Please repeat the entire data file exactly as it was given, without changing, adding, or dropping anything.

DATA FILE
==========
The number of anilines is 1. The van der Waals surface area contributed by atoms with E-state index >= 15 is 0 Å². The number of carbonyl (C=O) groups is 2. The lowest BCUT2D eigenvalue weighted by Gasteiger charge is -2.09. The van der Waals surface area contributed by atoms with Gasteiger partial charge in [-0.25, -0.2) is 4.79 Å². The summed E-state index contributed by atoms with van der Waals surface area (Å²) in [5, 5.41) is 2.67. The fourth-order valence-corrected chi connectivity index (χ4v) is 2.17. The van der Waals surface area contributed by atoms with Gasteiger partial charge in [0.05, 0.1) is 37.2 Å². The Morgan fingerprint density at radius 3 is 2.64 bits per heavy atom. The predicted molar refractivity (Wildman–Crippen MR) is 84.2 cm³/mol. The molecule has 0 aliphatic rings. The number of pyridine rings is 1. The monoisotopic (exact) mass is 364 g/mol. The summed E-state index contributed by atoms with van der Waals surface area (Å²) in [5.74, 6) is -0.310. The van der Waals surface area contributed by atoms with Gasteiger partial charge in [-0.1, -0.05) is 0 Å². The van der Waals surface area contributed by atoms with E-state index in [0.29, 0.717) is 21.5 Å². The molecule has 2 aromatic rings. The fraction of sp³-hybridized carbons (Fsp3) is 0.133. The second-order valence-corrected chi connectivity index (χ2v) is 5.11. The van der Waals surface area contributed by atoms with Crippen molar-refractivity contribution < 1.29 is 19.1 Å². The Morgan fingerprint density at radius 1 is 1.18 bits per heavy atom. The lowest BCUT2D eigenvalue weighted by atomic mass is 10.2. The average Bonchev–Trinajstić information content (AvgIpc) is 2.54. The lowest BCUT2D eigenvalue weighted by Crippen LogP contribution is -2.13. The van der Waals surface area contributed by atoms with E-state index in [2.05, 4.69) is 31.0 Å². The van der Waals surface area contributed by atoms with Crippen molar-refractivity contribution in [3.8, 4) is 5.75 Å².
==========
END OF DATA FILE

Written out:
The number of anilines is 1. The van der Waals surface area contributed by atoms with E-state index >= 15 is 0 Å². The number of carbonyl (C=O) groups is 2. The lowest BCUT2D eigenvalue weighted by Gasteiger charge is -2.09. The van der Waals surface area contributed by atoms with Gasteiger partial charge in [-0.25, -0.2) is 4.79 Å². The summed E-state index contributed by atoms with van der Waals surface area (Å²) in [5, 5.41) is 2.67. The fourth-order valence-corrected chi connectivity index (χ4v) is 2.17. The van der Waals surface area contributed by atoms with Gasteiger partial charge in [0.05, 0.1) is 37.2 Å². The Morgan fingerprint density at radius 3 is 2.64 bits per heavy atom. The predicted molar refractivity (Wildman–Crippen MR) is 84.2 cm³/mol. The molecule has 0 aliphatic rings. The number of pyridine rings is 1. The monoisotopic (exact) mass is 364 g/mol. The summed E-state index contributed by atoms with van der Waals surface area (Å²) in [5.74, 6) is -0.310. The van der Waals surface area contributed by atoms with Gasteiger partial charge in [-0.1, -0.05) is 0 Å². The van der Waals surface area contributed by atoms with E-state index in [0.29, 0.717) is 21.5 Å². The molecule has 2 aromatic rings. The fraction of sp³-hybridized carbons (Fsp3) is 0.133. The second-order valence-corrected chi connectivity index (χ2v) is 5.11. The van der Waals surface area contributed by atoms with Crippen molar-refractivity contribution < 1.29 is 19.1 Å². The Morgan fingerprint density at radius 1 is 1.18 bits per heavy atom. The lowest BCUT2D eigenvalue weighted by atomic mass is 10.2. The average Bonchev–Trinajstić information content (AvgIpc) is 2.54. The lowest BCUT2D eigenvalue weighted by Crippen LogP contribution is -2.13. The van der Waals surface area contributed by atoms with E-state index in [2.05, 4.69) is 31.0 Å². The van der Waals surface area contributed by atoms with Crippen molar-refractivity contribution in [3.8, 4) is 5.75 Å².